Report from Washington: The Debt: Cutting to Solutions
Washington, DC, January 27, 2011
It’s early in 2011, but much has happened in Washington, from the nation beginning the healing process after the tragedy in Tuscon to the new Republican Majority in the House of Representatives finding its footing working with the Democratic-controlled Senate and White House.
After the Tuscon shootings, the victims and their families remain in our prayers. All of us are cautiously optimistic as Rep. Gabrielle Giffords (D-AZ) is making great strides to recovery. In Washington, D.C. the House, on January 19th, voted to repeal Obamacare with my support. The House also has cut its own budget by five percent, eliminated taxpayer funding of presidential campaigns and conventions and will continue to begin to make meaningful cuts to help tame our country’s skyrocketing debt.
This is the same debt that threatens our economy. It certainly threatens job creation. President Obama slowly has begun to acknowledge the problem, but to me still hasn’t recommended enough common sense solutions to show he is serious about bringing down the debt.
On January 25th, President Obama gave his State of the Union address. To his credit, the President talked about freezing our nation’s domestic spending at 2010 levels for five years. While I agree that a spending freeze is a good start, freezing spending at its current high level isn’t the answer. Instead he should consider H.Res. 38 that the House passed on January 25th, which would cut non-security spending to 2008 levels.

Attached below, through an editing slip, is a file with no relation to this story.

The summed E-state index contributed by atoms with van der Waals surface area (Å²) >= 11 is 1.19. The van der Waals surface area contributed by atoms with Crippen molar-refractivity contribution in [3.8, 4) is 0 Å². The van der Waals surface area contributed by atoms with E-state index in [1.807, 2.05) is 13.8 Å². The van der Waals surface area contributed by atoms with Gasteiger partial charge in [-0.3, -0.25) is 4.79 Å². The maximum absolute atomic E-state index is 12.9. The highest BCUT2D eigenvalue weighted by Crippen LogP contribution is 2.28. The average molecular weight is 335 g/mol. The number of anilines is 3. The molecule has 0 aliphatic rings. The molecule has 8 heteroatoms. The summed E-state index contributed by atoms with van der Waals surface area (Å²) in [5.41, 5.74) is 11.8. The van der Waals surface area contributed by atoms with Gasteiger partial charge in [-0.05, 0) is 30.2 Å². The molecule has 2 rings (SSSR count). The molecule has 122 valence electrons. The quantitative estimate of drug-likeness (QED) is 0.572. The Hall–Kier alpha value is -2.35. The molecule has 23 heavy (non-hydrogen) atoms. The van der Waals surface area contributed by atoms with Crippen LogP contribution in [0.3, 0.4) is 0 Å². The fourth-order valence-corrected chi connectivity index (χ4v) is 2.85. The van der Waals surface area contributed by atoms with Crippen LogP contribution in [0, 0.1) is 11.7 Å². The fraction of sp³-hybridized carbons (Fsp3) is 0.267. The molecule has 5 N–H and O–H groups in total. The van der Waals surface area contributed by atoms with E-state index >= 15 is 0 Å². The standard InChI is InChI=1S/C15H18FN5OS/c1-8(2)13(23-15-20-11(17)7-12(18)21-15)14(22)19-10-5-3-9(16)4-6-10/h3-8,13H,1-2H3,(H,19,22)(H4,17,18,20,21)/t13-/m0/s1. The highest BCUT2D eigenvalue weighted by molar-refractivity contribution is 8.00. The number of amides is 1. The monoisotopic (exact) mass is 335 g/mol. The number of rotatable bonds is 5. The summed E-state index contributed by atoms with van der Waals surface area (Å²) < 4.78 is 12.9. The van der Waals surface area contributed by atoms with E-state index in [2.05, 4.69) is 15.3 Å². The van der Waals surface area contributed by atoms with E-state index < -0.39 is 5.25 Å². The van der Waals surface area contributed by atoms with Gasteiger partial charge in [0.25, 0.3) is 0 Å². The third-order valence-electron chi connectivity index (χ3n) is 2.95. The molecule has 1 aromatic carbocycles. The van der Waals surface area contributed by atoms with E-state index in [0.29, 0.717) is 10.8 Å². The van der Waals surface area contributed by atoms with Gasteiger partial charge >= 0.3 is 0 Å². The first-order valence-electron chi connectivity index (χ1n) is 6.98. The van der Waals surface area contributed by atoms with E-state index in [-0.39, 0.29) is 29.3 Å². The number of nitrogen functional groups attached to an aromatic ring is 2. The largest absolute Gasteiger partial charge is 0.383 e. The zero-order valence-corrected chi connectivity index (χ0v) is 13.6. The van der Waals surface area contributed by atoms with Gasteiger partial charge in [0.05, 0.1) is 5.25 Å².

Many folks across East Alabama feel like I do that our country stands at a crossroads. One road leads to more spending, never-ending debt and economic stagnation. The other road is looking squarely at our debt challenges, and studying closely every Federal agency and program to decide where cuts can be made.
At this time, I just don’t think we can afford to spend anymore money we don’t have on new initiatives until we have our spending problems under control.
The spending spree over the last two years did not result in more good paying jobs for Americans – in fact, the unemployment rate jumped to 10 percent for nearly 20 consecutive months, never improving with the failed stimulus bill. To be fair, I certainly acknowledge spending has been a bipartisan problem through the years.
This debt will be more than just a heavy burden we will place on the backs of our children and grandchildren. We must take care of business now.
In November, the American people’s voices were heard loudly in Washington. It is clear the direction our country was headed was not the path the voters wanted. It’s time for a new direction – a focus on jobs, jobs, jobs and a tireless effort to get our Nation’s finances and economic house back in order.
President Obama said we must “win the future” and I agree – now it’s up to Congress and the President to find common ground.